Alexander appointed Mikhail Speransky, the son of a village priest, as one of his closest advisors. The Collegia was abolished and replaced by the State Council, which was created to improve legislation. Plans were also made to set up a parliament and sign a constitution.
In foreign policy, Alexander changed Russia’s position relative to France four times between 1804 and 1812 among neutrality, opposition, and alliance. In 1805 he joined Britain in the War of the Third Coalition against Napoleon, but after suffering massive defeats at the battles of Austerlitz and Friedland, he switched sides and formed an alliance with Napoleon by the Treaty of Tilsit (1807) and joined Napoleon’s Continental System.
Alexander fought a small-scale naval war against Britain between 1807 and 1812 as well as a short war against Sweden (1808–09) after Sweden’s refusal to join the Continental System. Alexander and Napoleon hardly agreed, especially regarding Poland, and the alliance collapsed by 1810.
Alexander’s greatest triumph came in 1812 when Napoleon’s invasion of Russia proved to be a catastrophic disaster for the French. As part of the winning coalition against Napoleon, he gained territory in Finland and Poland. He formed the Holy Alliance to suppress revolutionary movements in Europe that he saw as immoral threats to legitimate Christian monarchs. He also helped Austria’s Klemens von Metternich in suppressing all national and liberal movements.
During the second half of his reign, Alexander became increasingly arbitrary, reactionary, and fearful of plots against him; as a result he ended many of the reforms he made earlier. He purged schools of foreign teachers, as education became more religiously driven as well as politically conservative. Speransky was replaced as advisor with the strict artillery inspector Aleksey Arakcheyev, who oversaw the creation of military settlements.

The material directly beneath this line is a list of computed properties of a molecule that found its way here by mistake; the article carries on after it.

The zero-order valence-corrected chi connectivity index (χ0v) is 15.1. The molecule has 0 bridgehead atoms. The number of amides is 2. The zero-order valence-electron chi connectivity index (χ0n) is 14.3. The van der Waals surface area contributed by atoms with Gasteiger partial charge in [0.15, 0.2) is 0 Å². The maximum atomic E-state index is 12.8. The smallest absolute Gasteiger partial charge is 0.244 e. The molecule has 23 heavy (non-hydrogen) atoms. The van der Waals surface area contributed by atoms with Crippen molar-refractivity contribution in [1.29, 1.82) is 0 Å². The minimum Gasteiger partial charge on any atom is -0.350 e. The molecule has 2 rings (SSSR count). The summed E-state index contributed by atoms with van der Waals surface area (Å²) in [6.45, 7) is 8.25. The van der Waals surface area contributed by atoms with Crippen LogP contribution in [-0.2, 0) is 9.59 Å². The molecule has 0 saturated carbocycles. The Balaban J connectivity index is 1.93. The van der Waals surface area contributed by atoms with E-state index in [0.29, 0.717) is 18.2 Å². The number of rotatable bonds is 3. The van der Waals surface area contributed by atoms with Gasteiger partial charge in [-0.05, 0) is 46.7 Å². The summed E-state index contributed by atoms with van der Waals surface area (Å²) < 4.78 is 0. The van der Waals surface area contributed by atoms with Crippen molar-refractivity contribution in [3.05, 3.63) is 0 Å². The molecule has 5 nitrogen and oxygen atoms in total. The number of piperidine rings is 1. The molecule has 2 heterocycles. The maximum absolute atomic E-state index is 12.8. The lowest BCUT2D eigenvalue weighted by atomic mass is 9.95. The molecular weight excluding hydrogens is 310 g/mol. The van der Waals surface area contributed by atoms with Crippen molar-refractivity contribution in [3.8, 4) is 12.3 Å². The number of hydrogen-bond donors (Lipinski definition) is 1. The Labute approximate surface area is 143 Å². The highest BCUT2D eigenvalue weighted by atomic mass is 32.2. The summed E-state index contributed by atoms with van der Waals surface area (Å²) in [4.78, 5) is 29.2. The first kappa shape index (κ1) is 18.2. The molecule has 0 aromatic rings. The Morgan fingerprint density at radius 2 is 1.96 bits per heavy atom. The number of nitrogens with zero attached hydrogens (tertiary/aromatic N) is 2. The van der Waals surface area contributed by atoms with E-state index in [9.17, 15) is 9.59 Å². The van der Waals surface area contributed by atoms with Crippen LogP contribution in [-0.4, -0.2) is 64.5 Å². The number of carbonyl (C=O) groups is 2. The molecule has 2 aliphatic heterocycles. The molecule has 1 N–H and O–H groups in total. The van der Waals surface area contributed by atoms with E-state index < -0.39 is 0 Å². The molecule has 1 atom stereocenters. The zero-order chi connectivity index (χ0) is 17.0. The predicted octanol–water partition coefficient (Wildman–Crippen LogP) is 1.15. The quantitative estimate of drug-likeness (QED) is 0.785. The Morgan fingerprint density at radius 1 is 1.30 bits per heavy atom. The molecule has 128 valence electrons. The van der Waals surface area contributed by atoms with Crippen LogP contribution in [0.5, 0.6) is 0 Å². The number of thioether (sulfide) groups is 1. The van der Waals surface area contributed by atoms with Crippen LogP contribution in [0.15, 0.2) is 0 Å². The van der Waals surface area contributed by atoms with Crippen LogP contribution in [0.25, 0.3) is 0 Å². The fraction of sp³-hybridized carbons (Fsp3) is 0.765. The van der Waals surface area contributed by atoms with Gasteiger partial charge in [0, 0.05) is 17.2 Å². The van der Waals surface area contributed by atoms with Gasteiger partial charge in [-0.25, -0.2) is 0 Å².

Alexander died of typhus December 1, 1825 while on a trip to southern Russia. He left no legitimate children, as his two daughters died in childhood. Neither of his brothers wanted to become Emperor. A period of great confusion followed. Next in line to the imperial throne was his brother Grand Duke Constantine. However, despite Grand Duke Nicholas having proclaimed Constantine as Emperor in Saint Petersburg, Constantine had no desire for the throne and abdicated his rights to the throne.
However, since news traveled slowly in those days, the confusion lasted until Constantine, who was in Warsaw at that time, finally confirmed his refusal of the imperial crown. Additionally, on December 25, Nicholas issued the manifesto proclaiming his accession to the throne, dating his accession starting with the death of Alexander I on December 1st.
With the confusion over who was to be the next emperor, the Northern Society scrambled in secret meetings to convince regimental leaders not to swear allegiance to Nicholas. These efforts would culminate in the Decembrist revolt, when liberal minded Russian army officers led about 3,000 soldiers in a protest against Emperor Nicholas I’s assumption of the throne. The uprising, which was suppressed by Nicholas I, took place in Peter’s Square in Saint Petersburg.
Because Emperor Alexander I’s sudden death in Taganrog, under allegedly suspicious circumstances, it caused the spread of the rumors and conspiracy theories that Alexander did not die in 1825, but chose to “disappear” and to live the rest of his life in anonymity.